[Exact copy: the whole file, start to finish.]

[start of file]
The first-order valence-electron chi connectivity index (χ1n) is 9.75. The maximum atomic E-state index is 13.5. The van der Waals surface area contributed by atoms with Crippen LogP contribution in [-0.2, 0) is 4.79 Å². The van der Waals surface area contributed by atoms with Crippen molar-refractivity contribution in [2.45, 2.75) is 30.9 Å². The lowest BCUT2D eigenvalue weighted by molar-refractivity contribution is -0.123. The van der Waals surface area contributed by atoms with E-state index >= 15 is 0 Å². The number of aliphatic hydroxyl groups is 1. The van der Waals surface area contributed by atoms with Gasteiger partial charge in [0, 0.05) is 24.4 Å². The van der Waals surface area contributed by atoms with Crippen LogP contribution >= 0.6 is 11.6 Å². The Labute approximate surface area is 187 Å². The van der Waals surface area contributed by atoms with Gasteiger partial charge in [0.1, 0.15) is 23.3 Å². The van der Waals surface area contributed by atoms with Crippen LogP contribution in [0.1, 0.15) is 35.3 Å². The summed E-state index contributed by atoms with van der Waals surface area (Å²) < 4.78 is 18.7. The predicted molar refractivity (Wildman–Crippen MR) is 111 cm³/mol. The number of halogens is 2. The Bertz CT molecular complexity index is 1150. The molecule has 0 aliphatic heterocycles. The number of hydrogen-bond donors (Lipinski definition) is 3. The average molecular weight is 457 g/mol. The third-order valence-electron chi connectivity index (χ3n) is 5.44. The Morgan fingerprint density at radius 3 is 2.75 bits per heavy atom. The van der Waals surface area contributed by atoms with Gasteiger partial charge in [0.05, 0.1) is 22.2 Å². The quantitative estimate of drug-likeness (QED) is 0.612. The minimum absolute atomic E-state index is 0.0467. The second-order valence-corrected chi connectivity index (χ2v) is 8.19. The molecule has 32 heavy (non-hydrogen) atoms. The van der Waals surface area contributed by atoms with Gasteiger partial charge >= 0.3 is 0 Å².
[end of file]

The first-order valence-electron chi connectivity index (χ1n) is 9.75. The maximum atomic E-state index is 13.5. The van der Waals surface area contributed by atoms with Crippen LogP contribution in [-0.2, 0) is 4.79 Å². The van der Waals surface area contributed by atoms with Crippen molar-refractivity contribution in [2.45, 2.75) is 30.9 Å². The lowest BCUT2D eigenvalue weighted by molar-refractivity contribution is -0.123. The van der Waals surface area contributed by atoms with E-state index >= 15 is 0 Å². The number of aliphatic hydroxyl groups is 1. The van der Waals surface area contributed by atoms with Gasteiger partial charge in [0, 0.05) is 24.4 Å². The van der Waals surface area contributed by atoms with Crippen LogP contribution >= 0.6 is 11.6 Å². The Labute approximate surface area is 187 Å². The van der Waals surface area contributed by atoms with Gasteiger partial charge in [0.1, 0.15) is 23.3 Å². The van der Waals surface area contributed by atoms with Crippen LogP contribution in [0.1, 0.15) is 35.3 Å². The summed E-state index contributed by atoms with van der Waals surface area (Å²) < 4.78 is 18.7. The predicted molar refractivity (Wildman–Crippen MR) is 111 cm³/mol. The number of halogens is 2. The Bertz CT molecular complexity index is 1150. The molecule has 0 aliphatic heterocycles. The number of hydrogen-bond donors (Lipinski definition) is 3. The average molecular weight is 457 g/mol. The third-order valence-electron chi connectivity index (χ3n) is 5.44. The Morgan fingerprint density at radius 3 is 2.75 bits per heavy atom. The van der Waals surface area contributed by atoms with Gasteiger partial charge in [0.05, 0.1) is 22.2 Å². The quantitative estimate of drug-likeness (QED) is 0.612. The minimum absolute atomic E-state index is 0.0467. The second-order valence-corrected chi connectivity index (χ2v) is 8.19. The molecule has 32 heavy (non-hydrogen) atoms. The van der Waals surface area contributed by atoms with Gasteiger partial charge >= 0.3 is 0 Å².